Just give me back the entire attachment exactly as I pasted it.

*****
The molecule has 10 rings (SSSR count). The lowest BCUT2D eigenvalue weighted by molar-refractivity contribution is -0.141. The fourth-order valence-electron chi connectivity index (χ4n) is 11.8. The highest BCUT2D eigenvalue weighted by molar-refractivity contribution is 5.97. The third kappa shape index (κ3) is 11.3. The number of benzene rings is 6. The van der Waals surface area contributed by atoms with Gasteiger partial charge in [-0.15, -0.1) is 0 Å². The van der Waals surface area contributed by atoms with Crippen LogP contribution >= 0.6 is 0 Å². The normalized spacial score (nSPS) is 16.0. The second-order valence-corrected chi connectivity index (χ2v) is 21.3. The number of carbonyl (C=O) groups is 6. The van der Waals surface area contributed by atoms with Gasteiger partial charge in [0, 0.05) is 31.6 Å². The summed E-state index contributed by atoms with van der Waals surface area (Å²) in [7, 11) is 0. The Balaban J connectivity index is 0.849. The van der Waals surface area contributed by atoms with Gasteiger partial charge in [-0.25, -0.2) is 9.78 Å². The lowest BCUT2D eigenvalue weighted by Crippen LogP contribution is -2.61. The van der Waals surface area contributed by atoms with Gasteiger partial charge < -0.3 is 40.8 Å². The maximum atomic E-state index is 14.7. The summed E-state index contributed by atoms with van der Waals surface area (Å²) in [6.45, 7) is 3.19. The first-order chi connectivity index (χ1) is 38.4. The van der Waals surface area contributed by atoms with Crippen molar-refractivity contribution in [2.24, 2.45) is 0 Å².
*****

The molecule has 10 rings (SSSR count). The lowest BCUT2D eigenvalue weighted by molar-refractivity contribution is -0.141. The fourth-order valence-electron chi connectivity index (χ4n) is 11.8. The highest BCUT2D eigenvalue weighted by molar-refractivity contribution is 5.97. The third kappa shape index (κ3) is 11.3. The number of benzene rings is 6. The van der Waals surface area contributed by atoms with Gasteiger partial charge in [-0.15, -0.1) is 0 Å². The van der Waals surface area contributed by atoms with Crippen LogP contribution >= 0.6 is 0 Å². The normalized spacial score (nSPS) is 16.0. The second-order valence-corrected chi connectivity index (χ2v) is 21.3. The number of carbonyl (C=O) groups is 6. The van der Waals surface area contributed by atoms with Gasteiger partial charge in [0, 0.05) is 31.6 Å². The summed E-state index contributed by atoms with van der Waals surface area (Å²) in [7, 11) is 0. The Balaban J connectivity index is 0.849. The van der Waals surface area contributed by atoms with Gasteiger partial charge in [-0.25, -0.2) is 9.78 Å². The lowest BCUT2D eigenvalue weighted by Crippen LogP contribution is -2.61. The van der Waals surface area contributed by atoms with Gasteiger partial charge < -0.3 is 40.8 Å². The maximum atomic E-state index is 14.7. The summed E-state index contributed by atoms with van der Waals surface area (Å²) in [6.45, 7) is 3.19. The first-order chi connectivity index (χ1) is 38.4. The van der Waals surface area contributed by atoms with Crippen molar-refractivity contribution in [2.24, 2.45) is 0 Å².